Saturday Shorts: Riding a train to watch the 49ers play would be great

February 7, 2014 

San Francisco 49ers quarterback Colin Kaepernick (7) takes the field before the beginning of the game against the Indianapolis Colts in a game at Candlestick Park on Sunday September 22, 2013 in San Francisco, Calif. 2013 Showcase


Here’s a thought. In about four years, Colin Kaepernick is going to be in his quarterbacking prime. He’s good now, but four years from now he’ll still have the wheels to run, that rocket-launcher right arm and he’ll be even better at reading defenses, finding receivers or finding routes into the end zone. And he’ll be playing in a new stadium.

The thought of being able to hop on train in Modesto then get off in front of the new stadium in Santa Clara is downright exciting. The thought that it might cost as little as $12 seems like an almost illegal bargain. Certainly too good to pass up.

But we might. The Altamont Commuter Express now has daily trains departing from Lathrop. It wants to extend service to Modesto by 2018, but that’s a $161 million project. Considering there’s only an estimated 350 Stanislaus County commuters using the train each day now, that works out to $460,000 per rider. Even spread over 20 years, that’s a big investment simply for commuters. But, how many people would take the train over on special weekends – and not just when the 49ers are playing – if given the opportunity? How many would ditch their cars and ride the train if it didn’t involve a commute from Lathrop?

One way to help raise the money to pay for such a project is to pass a countywide transportation sales tax. Perhaps you don’t think smoother, wider roads in places that facilitate business makes any sense. But maybe a chance to ride the train to see Kaepernick & Co. does.

We’re going to need a lot more rain, but it’s nice to see that we’re getting at least enough to make the grass grow.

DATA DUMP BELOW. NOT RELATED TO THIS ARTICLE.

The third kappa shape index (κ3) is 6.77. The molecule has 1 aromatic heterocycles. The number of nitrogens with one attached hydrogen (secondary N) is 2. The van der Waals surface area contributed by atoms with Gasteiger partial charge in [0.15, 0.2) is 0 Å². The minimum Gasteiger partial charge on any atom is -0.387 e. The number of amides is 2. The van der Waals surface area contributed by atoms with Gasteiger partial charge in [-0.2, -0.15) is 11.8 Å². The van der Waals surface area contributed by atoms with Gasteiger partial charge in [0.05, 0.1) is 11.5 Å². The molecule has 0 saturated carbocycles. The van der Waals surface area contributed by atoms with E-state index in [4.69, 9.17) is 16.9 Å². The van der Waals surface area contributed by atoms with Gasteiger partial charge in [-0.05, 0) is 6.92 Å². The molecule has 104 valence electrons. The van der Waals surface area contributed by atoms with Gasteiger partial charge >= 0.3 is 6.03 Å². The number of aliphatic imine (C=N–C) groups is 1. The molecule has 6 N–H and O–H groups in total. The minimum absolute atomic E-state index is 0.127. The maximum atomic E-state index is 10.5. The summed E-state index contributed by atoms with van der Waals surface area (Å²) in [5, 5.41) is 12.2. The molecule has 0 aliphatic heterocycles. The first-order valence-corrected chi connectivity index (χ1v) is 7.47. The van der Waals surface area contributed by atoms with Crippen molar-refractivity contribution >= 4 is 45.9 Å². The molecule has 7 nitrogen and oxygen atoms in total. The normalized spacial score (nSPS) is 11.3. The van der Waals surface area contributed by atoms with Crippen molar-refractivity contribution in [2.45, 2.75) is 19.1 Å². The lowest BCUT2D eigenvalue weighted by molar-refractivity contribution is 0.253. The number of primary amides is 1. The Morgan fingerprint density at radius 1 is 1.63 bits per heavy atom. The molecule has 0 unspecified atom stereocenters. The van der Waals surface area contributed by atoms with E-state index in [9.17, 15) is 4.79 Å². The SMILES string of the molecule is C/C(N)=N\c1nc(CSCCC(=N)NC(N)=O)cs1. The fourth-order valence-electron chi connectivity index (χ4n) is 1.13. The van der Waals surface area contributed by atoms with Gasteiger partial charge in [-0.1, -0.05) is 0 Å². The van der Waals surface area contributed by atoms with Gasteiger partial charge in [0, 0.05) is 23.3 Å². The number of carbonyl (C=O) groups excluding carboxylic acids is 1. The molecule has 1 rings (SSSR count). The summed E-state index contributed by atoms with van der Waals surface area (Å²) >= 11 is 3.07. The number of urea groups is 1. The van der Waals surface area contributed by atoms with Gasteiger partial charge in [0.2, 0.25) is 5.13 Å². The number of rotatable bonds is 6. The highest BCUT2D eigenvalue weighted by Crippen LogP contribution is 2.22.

We’re supposed to get up to 2 inches of rainfall over the weekend. That’s good news for ranchers, whose pastures had remained brown well into the winter. And it will help us bank a little in our reservoirs – though it’s not nearly enough to get us even half way to “normal.”

So we’re going to need to be creative in looking at ways to conserve. We’ve already recommended that home owners turn off your sprinklers and individuals take shorter showers, alter your flushing habits and let their cars go dirty.

We hope that local business owners will do their part, too. We’re not sure what to say to the owners of car washes, but perhaps they could offer discounts on future washes if you buy them now but don’t use them until we’ve got enough water. And speaking of cars, we know that everyone expects to see shiny cars for sale on the new car lots, but do they have to be washed so often? How about a “down and dirty discount” on cars that you drive off the lot dusty? If not that, then at least don’t wash them on days it’s supposed to rain.

We read with interest reporter Garth Stapley’s report Monday on how much it cost the new Modesto Irrigation District board members to get elected. Drawn from election filings, his report was thorough. The most expensive was Division 4, which had five candidates. While Stapley reported that Mortensen spent $33.82 for each vote cast for him, Jake Wenger appeared to have gotten a much better bargain at $10.90 each.

But there are always several ways to have fun with numbers. For instance, there were a total of 5,294 votes cast in Division 4 (meaning roughly 15,000 voters who live in the division which encompasses much of north Modesto, Salida and Wood Colony, didn’t bother to vote – but that’s another editorial). So Mortensen spent $6.71 per actual voter and Wenger spent $5.69. If you’re a candidate trying to figure out how much money you need to raise to win an election in Stanislaus County, these numbers might provide a good starting point. Of course, how you spend it is probably more important.

The words of Jamie Garner – the sixth-grade math teacher at Walnut School in Turlock – left a lasting impression this week. She is one of 51 teachers nationwide honored with the Presidential Award of Excellence.

“I don’t know how you do this if your kids don’t love being here,” she said.

First, we believe she’s stressing exactly the right thing – not math, though it’s important. She is stressing the “love” of being in that classroom and learning. Secondly, she said “your kids,” as in her kids. That denotes ownership; Garner is clearly invested in each student’s success; each student’s love of learning.

Along with former Modesto resident Julie Hammari (who now teaches in Utah), we’re certain that Garner is deserving of this award. Her students are lucky to have her.

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